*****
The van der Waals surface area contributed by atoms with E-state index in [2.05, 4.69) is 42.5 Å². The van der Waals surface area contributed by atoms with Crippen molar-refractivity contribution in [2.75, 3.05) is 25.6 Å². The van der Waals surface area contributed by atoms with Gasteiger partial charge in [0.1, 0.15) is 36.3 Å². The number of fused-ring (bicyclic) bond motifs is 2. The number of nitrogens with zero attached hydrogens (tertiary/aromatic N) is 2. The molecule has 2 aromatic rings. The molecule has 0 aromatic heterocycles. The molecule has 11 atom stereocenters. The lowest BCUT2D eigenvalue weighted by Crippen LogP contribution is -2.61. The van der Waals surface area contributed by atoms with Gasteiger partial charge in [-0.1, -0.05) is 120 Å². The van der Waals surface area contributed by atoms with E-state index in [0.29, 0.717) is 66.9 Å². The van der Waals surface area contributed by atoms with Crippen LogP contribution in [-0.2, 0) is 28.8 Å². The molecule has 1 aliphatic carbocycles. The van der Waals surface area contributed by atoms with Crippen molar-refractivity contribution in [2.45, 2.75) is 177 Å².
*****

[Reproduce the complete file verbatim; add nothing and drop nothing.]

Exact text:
The van der Waals surface area contributed by atoms with E-state index in [2.05, 4.69) is 42.5 Å². The van der Waals surface area contributed by atoms with Crippen molar-refractivity contribution in [2.75, 3.05) is 25.6 Å². The van der Waals surface area contributed by atoms with Gasteiger partial charge in [0.1, 0.15) is 36.3 Å². The number of fused-ring (bicyclic) bond motifs is 2. The number of nitrogens with zero attached hydrogens (tertiary/aromatic N) is 2. The molecule has 2 aromatic rings. The molecule has 0 aromatic heterocycles. The molecule has 11 atom stereocenters. The lowest BCUT2D eigenvalue weighted by Crippen LogP contribution is -2.61. The van der Waals surface area contributed by atoms with Gasteiger partial charge in [-0.1, -0.05) is 120 Å². The van der Waals surface area contributed by atoms with E-state index in [0.29, 0.717) is 66.9 Å². The van der Waals surface area contributed by atoms with Crippen LogP contribution in [-0.2, 0) is 28.8 Å². The molecule has 1 aliphatic carbocycles. The van der Waals surface area contributed by atoms with Crippen molar-refractivity contribution in [2.45, 2.75) is 177 Å².